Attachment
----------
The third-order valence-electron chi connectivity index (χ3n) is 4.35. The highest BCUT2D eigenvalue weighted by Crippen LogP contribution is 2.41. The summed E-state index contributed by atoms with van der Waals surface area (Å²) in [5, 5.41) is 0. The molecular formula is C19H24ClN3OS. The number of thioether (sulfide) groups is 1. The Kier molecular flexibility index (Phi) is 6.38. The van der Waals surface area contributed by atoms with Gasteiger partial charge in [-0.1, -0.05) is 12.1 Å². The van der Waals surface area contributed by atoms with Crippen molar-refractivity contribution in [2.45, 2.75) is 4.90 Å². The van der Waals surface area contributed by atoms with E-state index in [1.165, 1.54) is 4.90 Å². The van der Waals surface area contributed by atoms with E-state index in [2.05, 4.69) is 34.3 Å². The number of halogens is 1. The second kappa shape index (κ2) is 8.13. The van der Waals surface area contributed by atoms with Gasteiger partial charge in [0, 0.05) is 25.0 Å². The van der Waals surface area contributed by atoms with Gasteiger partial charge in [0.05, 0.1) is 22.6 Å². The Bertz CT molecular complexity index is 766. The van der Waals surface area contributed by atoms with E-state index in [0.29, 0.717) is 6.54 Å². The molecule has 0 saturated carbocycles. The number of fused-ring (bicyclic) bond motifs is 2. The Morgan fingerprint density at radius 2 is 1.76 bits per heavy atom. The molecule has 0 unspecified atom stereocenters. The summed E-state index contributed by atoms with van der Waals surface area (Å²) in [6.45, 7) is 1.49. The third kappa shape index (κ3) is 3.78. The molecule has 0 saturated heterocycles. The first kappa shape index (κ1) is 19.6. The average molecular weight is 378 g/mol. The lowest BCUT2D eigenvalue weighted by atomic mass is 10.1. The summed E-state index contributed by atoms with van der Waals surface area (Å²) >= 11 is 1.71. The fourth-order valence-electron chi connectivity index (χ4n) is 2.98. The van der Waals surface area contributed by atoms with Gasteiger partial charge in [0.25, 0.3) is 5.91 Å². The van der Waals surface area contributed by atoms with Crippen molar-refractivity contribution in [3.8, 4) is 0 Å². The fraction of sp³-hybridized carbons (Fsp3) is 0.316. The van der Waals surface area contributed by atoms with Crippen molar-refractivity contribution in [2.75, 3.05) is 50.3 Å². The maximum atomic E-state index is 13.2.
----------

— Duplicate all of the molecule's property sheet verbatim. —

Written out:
The third-order valence-electron chi connectivity index (χ3n) is 4.35. The highest BCUT2D eigenvalue weighted by Crippen LogP contribution is 2.41. The summed E-state index contributed by atoms with van der Waals surface area (Å²) in [5, 5.41) is 0. The molecular formula is C19H24ClN3OS. The number of thioether (sulfide) groups is 1. The Kier molecular flexibility index (Phi) is 6.38. The van der Waals surface area contributed by atoms with Gasteiger partial charge in [-0.1, -0.05) is 12.1 Å². The van der Waals surface area contributed by atoms with Crippen molar-refractivity contribution in [2.45, 2.75) is 4.90 Å². The van der Waals surface area contributed by atoms with E-state index in [1.165, 1.54) is 4.90 Å². The van der Waals surface area contributed by atoms with E-state index in [2.05, 4.69) is 34.3 Å². The number of halogens is 1. The second kappa shape index (κ2) is 8.13. The van der Waals surface area contributed by atoms with Gasteiger partial charge in [0, 0.05) is 25.0 Å². The van der Waals surface area contributed by atoms with Gasteiger partial charge in [0.05, 0.1) is 22.6 Å². The Bertz CT molecular complexity index is 766. The van der Waals surface area contributed by atoms with E-state index in [0.29, 0.717) is 6.54 Å². The molecule has 0 saturated carbocycles. The number of fused-ring (bicyclic) bond motifs is 2. The Morgan fingerprint density at radius 2 is 1.76 bits per heavy atom. The molecule has 0 unspecified atom stereocenters. The summed E-state index contributed by atoms with van der Waals surface area (Å²) in [6.45, 7) is 1.49. The third kappa shape index (κ3) is 3.78. The molecule has 0 saturated heterocycles. The first kappa shape index (κ1) is 19.6. The average molecular weight is 378 g/mol. The lowest BCUT2D eigenvalue weighted by atomic mass is 10.1. The summed E-state index contributed by atoms with van der Waals surface area (Å²) >= 11 is 1.71. The fourth-order valence-electron chi connectivity index (χ4n) is 2.98. The van der Waals surface area contributed by atoms with Gasteiger partial charge in [0.25, 0.3) is 5.91 Å². The van der Waals surface area contributed by atoms with Crippen molar-refractivity contribution in [3.8, 4) is 0 Å². The fraction of sp³-hybridized carbons (Fsp3) is 0.316. The van der Waals surface area contributed by atoms with Crippen molar-refractivity contribution in [2.75, 3.05) is 50.3 Å². The maximum atomic E-state index is 13.2.